Analysis of the biomass production data has begun, but is thus far based only upon partial otter trawl collections. Bay anchovy is the most abundant fish present at all three stations, with peaks in density in the lower Bay of 6.89 to 11.10 fish/10m2 occurring in July and August, respectively. On average, anchovy density is highest in the lower Bay, but the highest monthly mean density for any station (26.15 fish /10m2) was observed in the upper Bay. Atlantic croaker and spot monthly mean density is less than for bay anchovy, and appears to be strongly influenced by the shrimp fishery in the Bay. Mean densities of both peaked just prior to the beginning of shrimp season in June (at ~1.5 to 2.0 fish 10m2 for croaker, ~0.40 fish/m2 for spot), then declined precipitously. In combination, the target forage fish species (bay anchovy, Atlantic croaker, spot and Gulf menhaden) account for > 70 % of the total biomass of fish collected. Diet analysis of the target species has begun for individuals collected in both otter and mid-water trawls at all stations. Preliminary analysis suggests that major diet shifts in all species occur during resuspension events. Similar, data also have been collected for decapod crustaceans, including blue crabs, white and brown shrimp. We are attempting to use RNA:DNA ratios to determine the effects of resuspension events on shrimp growth rates.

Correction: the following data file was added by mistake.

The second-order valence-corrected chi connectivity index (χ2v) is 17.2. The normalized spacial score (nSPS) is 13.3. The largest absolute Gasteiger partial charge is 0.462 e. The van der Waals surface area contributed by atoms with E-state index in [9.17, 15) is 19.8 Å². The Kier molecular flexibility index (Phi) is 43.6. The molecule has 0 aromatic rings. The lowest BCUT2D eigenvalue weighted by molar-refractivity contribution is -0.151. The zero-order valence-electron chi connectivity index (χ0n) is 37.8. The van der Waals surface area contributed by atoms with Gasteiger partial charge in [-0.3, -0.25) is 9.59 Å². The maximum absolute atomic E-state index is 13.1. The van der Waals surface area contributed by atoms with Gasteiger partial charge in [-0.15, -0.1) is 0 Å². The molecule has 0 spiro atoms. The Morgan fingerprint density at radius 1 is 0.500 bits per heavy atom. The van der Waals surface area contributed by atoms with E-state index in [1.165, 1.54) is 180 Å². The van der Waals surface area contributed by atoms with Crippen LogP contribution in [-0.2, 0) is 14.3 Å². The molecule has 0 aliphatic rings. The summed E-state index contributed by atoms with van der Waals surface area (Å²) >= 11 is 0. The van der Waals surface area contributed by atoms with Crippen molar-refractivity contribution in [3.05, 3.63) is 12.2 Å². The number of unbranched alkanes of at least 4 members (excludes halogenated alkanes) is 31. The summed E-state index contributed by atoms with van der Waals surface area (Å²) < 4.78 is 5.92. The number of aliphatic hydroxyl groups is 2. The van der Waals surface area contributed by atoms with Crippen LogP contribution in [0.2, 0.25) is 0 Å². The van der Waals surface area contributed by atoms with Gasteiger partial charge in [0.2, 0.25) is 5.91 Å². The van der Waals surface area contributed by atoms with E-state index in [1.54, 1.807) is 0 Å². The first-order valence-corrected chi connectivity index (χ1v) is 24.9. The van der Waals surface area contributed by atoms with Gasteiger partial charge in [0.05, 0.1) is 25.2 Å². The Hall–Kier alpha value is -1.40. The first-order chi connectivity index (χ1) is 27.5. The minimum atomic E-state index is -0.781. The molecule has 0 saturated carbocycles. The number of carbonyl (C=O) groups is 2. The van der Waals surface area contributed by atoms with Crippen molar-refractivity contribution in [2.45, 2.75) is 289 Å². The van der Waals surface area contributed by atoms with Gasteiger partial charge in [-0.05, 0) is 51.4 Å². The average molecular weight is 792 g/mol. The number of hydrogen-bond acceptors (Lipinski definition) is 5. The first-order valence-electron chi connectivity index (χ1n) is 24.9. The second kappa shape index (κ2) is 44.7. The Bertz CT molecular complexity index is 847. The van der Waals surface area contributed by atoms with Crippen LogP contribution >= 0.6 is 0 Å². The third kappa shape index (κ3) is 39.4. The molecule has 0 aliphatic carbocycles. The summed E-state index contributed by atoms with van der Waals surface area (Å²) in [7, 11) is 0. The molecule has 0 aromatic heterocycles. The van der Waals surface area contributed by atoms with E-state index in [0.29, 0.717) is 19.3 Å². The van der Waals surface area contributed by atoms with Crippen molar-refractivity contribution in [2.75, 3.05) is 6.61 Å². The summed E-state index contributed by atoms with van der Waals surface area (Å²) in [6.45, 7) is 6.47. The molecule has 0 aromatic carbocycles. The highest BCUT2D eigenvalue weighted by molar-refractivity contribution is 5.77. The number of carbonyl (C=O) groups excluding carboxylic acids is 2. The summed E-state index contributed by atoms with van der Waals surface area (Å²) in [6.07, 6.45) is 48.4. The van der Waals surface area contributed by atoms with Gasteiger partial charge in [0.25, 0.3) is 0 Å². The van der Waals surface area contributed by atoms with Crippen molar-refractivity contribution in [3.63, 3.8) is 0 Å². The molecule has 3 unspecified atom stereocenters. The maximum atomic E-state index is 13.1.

Supplemental Keywords:estuarine research, coastal ecosystem, watersheds, aquatic ecosystems, river discharge, nutrients, trophic levels, biomass., RFA, Scientific Discipline, Geographic Area, Water, ECOSYSTEMS, Ecosystem Protection/Environmental Exposure & Risk, Ecology, Chemical Engineering, Aquatic Ecosystems & Estuarine Research, estuarine research, Environmental Chemistry, Ecosystem/Assessment/Indicators, Ecosystem Protection, exploratory research environmental biology, Chemistry, Restoration, Aquatic Ecosystem, Ecological Effects - Environmental Exposure & Risk, Aquatic Ecosystems, Ecological Effects - Human Health, Ecology and Ecosystems, Ecological Risk Assessment, Aquatic Ecosystem Restoration, Gulf of Mexico, Ecological Indicators, river discharge, trophic levels, coastal ecosystem, water use, Mobile Bay, estuaries, watersheds, nutrients, biomass, ecosystem, estuarine waters, water quality
Progress and Final Reports:Original Abstract
Main Center Abstract and Reports:R827072 Alabama Center For Estuarine Studies (ACES)
Subprojects under this Center: (EPA does not fund or establish subprojects; EPA awards and manages the overall grant for this center).